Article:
Jerry n' Cynthia in the News
HERE IS THE TEXT OF THE ARTICLE THAT APPEARED IN THE BIRMINGHAM NEWS. IT WAS ALSO RELEASED NATIONWIDE BY THE ASSOCIATED PRESS NEWS AGENCY.
Go ahead. Zoom past Jerry and Cynthia as they explore the state on their small gray scooters. But if you do, you might not notice some of the charming landmarks they come across, such as the 1920 Tater House in Chambers County or the Old Coosa County Jail Museum.
"When you're going 37 miles per hour, you don't miss a thing," Jerry says. "I didn't know so many people in Alabama have goats," she says.
In April, the Jemison couple began their quest to visit all 67 Alabama counties. Their inspiration? A sense of adventure and the "Most Alabama Counties '08" challenge sponsored by a local motorcycle web site. (Participants must take a photo of a verifiable location in each of the counties they visit, and a portion of their bike must be visible in each shot.) The Winegards just thought the contest sounded like fun, they say. Whether they win prizes, such as leather chaps or T-shirts, is beside the point. "Our goal is not to get stuff, it's to see things," Cynthia says.
As spontaneous as they seem, though, they are planners, as evidenced by a trio of maps recently spread on their kitchen table. "We get out Yahoo maps and plot it out step-by-step," Jerry says. "We research what we might want to take a picture of." Sometimes, that's easier said than done. "Some counties don't have much," Cynthia says.
So far, the Winegards, who are the only participants riding scooters, have visited all 67 counties, which is more than the other contestants have documented, says Don Redman of Hoover, who co-founded the Bama Rides Web site and originated the contest. Which just confirms that there's no need for speed to be in the lead, the couple says. In fact, they've downsized their rides. They shared a highway-cruisin' 250cc 2001 Honda Reflex while visiting the first 23 counties. Now, they each ride a 50cc Honda Ruckus (top speed, 45 mph).
Redman, whose reaction to the Winegards state tour on the Reflex scooter was "Good for you," says that he, along with some other folks in the Bama Ride community, was concerned with the switch to the lower-power scooters. "We were all kind of shocked," Redman says.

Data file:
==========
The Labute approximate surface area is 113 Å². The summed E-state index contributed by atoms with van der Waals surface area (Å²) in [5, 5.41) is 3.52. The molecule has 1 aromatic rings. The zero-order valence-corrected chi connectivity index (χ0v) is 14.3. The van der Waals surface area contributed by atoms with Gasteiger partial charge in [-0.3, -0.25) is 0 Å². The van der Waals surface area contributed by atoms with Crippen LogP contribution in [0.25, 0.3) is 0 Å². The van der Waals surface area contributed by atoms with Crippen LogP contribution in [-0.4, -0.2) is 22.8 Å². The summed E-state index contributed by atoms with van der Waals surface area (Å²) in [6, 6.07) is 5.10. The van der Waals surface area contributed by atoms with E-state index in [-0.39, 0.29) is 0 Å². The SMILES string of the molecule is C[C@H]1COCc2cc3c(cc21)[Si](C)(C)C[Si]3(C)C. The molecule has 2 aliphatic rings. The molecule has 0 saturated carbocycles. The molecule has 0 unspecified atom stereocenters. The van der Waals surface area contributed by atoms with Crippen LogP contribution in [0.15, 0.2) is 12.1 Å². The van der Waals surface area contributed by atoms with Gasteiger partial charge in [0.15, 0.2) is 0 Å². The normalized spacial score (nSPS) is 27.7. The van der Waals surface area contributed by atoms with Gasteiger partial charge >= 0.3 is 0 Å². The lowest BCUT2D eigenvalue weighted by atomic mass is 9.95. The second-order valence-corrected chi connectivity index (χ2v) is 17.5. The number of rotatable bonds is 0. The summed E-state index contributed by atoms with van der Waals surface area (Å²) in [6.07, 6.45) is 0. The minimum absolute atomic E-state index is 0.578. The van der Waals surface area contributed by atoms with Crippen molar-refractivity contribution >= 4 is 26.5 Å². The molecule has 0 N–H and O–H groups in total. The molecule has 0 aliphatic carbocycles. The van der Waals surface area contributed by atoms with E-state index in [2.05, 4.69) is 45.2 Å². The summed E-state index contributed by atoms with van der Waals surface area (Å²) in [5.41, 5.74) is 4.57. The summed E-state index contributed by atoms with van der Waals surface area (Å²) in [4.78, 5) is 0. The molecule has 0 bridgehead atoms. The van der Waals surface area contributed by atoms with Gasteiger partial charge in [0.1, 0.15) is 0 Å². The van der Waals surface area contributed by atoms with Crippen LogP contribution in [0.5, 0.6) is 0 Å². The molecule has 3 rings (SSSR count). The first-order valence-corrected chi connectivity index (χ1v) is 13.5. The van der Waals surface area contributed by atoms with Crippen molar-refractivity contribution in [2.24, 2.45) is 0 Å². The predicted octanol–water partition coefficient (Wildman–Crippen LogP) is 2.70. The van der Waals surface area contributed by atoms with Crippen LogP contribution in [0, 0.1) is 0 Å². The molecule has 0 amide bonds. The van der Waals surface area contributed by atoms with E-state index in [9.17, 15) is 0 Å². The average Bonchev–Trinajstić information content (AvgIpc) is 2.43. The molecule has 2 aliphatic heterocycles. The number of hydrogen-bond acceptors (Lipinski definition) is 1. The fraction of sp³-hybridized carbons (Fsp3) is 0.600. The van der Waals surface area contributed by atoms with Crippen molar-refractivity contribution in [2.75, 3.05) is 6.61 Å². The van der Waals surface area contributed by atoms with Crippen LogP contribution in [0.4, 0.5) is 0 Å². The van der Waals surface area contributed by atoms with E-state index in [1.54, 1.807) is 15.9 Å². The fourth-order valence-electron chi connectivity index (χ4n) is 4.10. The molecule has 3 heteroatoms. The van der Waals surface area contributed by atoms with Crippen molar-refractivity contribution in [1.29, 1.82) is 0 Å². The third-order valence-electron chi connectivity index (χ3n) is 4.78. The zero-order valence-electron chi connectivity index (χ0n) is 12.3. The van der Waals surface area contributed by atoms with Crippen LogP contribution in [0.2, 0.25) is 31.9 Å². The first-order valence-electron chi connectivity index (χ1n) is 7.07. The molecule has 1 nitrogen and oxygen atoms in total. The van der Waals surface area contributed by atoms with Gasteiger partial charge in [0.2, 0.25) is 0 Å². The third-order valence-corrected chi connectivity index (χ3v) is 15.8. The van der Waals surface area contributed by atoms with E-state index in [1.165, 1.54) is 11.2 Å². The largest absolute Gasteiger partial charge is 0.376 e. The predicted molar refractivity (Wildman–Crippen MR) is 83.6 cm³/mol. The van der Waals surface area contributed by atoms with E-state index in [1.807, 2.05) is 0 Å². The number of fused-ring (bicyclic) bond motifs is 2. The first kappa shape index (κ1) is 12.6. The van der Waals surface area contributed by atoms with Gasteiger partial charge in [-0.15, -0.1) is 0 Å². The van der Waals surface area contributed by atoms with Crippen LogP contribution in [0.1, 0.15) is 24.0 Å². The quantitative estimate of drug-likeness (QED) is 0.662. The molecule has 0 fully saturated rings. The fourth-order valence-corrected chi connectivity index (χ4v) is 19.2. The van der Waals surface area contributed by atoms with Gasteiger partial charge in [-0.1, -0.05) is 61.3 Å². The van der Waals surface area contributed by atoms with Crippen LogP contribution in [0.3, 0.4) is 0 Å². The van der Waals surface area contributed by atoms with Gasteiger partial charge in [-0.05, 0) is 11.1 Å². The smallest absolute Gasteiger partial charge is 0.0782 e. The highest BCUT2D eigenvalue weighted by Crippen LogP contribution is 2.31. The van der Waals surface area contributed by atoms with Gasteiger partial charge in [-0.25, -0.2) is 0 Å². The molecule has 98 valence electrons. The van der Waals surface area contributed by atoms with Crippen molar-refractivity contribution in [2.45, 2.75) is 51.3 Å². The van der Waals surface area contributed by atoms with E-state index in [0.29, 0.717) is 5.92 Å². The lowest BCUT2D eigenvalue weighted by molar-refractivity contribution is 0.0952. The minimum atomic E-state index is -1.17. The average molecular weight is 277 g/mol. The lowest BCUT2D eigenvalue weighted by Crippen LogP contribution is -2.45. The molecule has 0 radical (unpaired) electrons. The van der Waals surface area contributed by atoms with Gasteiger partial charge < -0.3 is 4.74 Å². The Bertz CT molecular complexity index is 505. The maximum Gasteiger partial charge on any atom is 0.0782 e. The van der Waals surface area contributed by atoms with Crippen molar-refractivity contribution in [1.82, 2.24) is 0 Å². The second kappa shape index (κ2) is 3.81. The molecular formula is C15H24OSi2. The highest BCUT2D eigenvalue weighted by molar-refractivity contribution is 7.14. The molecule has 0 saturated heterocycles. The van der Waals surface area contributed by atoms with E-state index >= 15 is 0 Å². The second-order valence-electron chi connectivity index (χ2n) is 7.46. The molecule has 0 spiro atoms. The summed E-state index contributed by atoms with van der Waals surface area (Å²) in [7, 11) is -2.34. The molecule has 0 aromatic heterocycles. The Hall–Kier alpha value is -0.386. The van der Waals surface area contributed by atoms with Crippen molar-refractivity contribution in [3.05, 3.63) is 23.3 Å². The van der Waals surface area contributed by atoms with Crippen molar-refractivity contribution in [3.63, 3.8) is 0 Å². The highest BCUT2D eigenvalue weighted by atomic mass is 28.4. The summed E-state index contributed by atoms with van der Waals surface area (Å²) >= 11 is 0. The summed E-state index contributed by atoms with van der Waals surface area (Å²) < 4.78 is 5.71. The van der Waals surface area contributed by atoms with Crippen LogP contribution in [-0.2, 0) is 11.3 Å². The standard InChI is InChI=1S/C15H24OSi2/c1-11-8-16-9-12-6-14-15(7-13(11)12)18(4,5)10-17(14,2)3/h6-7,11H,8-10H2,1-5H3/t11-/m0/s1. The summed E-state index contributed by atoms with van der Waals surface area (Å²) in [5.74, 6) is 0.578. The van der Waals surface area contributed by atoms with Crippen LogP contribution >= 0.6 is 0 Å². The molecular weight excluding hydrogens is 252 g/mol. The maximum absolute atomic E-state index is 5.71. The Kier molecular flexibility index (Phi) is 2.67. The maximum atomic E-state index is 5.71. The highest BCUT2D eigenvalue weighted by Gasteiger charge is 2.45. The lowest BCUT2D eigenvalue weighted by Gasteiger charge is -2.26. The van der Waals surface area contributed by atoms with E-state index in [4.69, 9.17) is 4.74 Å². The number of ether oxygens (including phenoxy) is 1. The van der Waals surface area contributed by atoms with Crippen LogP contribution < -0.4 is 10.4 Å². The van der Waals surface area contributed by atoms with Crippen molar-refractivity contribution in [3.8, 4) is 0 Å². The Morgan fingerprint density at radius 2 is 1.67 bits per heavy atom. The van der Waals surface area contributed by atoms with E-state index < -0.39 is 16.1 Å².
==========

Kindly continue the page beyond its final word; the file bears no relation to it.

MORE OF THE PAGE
Initially, the couple feared the wrath of in-a-hurry drivers as well, but those fears haven't borne out. "We thought people would be aggravated," Cynthia says. "But 99.5 percent of the people have been nice."
They realize, too, they say, that scooters are the coolest rides on the road, but a speedy hog of a motorcycle isn't for them. For one thing, Cynthia is a fledgling biker, and scooters are relatively nonthreatening. The "twist and go" automatic transmission of a scooter is easier for Jerry to drive as well. In 1990, he was critically injured during a robbery at the Plant City, Fla., restaurant he managed. "I took two bullets to the chest," he says. One of those bullets crushed his spinal cord. He was in the hospital for 18 days, and "flat-lined" during surgery, he says. "I was dead for almost seven minutes." His neurosurgeon told him he would never walk again, he says, but his "Aunt Betty" told him something else.
"She said, `Don't listen to what the doctor said,' then she asked if she could pray over me," Jerry says. "She said, `Dear God,' and that's the last thing I remember for the rest of that day. Two days later, they discharged me and I walked out the front door." He still limps, and is unable to run, he says. He has poor balance, constantly feels a "scalding" sensation in one leg, and has limited use of the other. All of which make a foot-shift motorcycle difficult to drive and employment difficult, he says. He's disabled, and he and Cynthia, a housekeeper for a north Shelby County family, raise pygmy goats. (Thus, her interest in their abundance during their travels.)
All of their treks, with one exception - the weekend of July 4, when they drove 538 miles and visited 14 counties - have been day trips. Motel expenses were partially offset by their gas savings, they say, from riding scooters that average 100 miles per gallon. "Over three days, we spent $42 for both scooters," Jerry says.
In a couple of years, when his son graduates from high school, they plan to hit the road big-time on their small-time scooters. "We're going to see the Grand Canyon, Yellowstone, Mount Rushmore ... ," Jerry says, along with less stately sites, such as a certain record-breaking sphere in Darwin, Minn. "I'm one of these goofy people that wants to see the world's largest ball of twine," Jerry says. "This contest is just a warm-up."
This has been slightly edited to be more accurate and to show that we have completed all 67 counties. At the time this article was published in The Birmingham News [July 27, 2008], we had only visited 37 counties.
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